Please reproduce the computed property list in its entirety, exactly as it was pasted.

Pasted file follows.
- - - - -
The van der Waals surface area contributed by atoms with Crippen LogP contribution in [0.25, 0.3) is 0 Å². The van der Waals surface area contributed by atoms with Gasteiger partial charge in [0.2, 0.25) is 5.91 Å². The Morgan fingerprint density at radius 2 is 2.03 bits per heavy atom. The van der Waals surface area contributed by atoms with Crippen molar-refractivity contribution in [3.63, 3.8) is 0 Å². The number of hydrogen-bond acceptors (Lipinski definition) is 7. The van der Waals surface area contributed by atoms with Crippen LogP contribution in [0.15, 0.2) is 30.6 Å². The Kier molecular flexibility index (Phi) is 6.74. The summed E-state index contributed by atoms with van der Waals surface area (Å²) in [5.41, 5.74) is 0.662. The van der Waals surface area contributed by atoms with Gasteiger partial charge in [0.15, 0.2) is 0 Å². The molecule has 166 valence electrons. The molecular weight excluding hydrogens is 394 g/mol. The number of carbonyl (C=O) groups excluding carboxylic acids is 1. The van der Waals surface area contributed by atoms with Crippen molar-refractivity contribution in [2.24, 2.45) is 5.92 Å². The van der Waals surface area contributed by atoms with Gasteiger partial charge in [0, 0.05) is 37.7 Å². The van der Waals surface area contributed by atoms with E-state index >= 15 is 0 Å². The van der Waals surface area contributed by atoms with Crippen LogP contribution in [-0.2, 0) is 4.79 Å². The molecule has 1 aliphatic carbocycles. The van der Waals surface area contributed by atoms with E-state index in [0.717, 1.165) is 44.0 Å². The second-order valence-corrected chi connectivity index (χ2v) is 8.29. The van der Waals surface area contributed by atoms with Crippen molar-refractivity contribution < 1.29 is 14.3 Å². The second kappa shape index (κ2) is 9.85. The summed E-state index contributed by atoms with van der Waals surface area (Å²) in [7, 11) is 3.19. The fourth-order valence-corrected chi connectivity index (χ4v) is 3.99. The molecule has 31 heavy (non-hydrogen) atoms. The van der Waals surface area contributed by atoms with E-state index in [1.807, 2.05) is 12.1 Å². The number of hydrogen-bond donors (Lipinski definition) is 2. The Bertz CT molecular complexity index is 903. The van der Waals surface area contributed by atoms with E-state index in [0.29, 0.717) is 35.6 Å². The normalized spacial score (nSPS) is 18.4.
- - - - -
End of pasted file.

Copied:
The van der Waals surface area contributed by atoms with Crippen LogP contribution in [0.25, 0.3) is 0 Å². The van der Waals surface area contributed by atoms with Gasteiger partial charge in [0.2, 0.25) is 5.91 Å². The Morgan fingerprint density at radius 2 is 2.03 bits per heavy atom. The van der Waals surface area contributed by atoms with Crippen molar-refractivity contribution in [3.63, 3.8) is 0 Å². The number of hydrogen-bond acceptors (Lipinski definition) is 7. The van der Waals surface area contributed by atoms with Crippen LogP contribution in [0.15, 0.2) is 30.6 Å². The Kier molecular flexibility index (Phi) is 6.74. The summed E-state index contributed by atoms with van der Waals surface area (Å²) in [5.41, 5.74) is 0.662. The van der Waals surface area contributed by atoms with Gasteiger partial charge in [0.15, 0.2) is 0 Å². The molecule has 166 valence electrons. The molecular weight excluding hydrogens is 394 g/mol. The number of carbonyl (C=O) groups excluding carboxylic acids is 1. The van der Waals surface area contributed by atoms with Crippen molar-refractivity contribution in [2.24, 2.45) is 5.92 Å². The van der Waals surface area contributed by atoms with Gasteiger partial charge in [0, 0.05) is 37.7 Å². The van der Waals surface area contributed by atoms with E-state index >= 15 is 0 Å². The van der Waals surface area contributed by atoms with Crippen LogP contribution in [-0.2, 0) is 4.79 Å². The molecule has 1 aliphatic carbocycles. The van der Waals surface area contributed by atoms with E-state index in [0.717, 1.165) is 44.0 Å². The second-order valence-corrected chi connectivity index (χ2v) is 8.29. The van der Waals surface area contributed by atoms with Crippen molar-refractivity contribution < 1.29 is 14.3 Å². The second kappa shape index (κ2) is 9.85. The summed E-state index contributed by atoms with van der Waals surface area (Å²) in [7, 11) is 3.19. The fourth-order valence-corrected chi connectivity index (χ4v) is 3.99. The molecule has 31 heavy (non-hydrogen) atoms. The van der Waals surface area contributed by atoms with E-state index in [1.807, 2.05) is 12.1 Å². The number of hydrogen-bond donors (Lipinski definition) is 2. The Bertz CT molecular complexity index is 903. The van der Waals surface area contributed by atoms with E-state index in [0.29, 0.717) is 35.6 Å². The normalized spacial score (nSPS) is 18.4.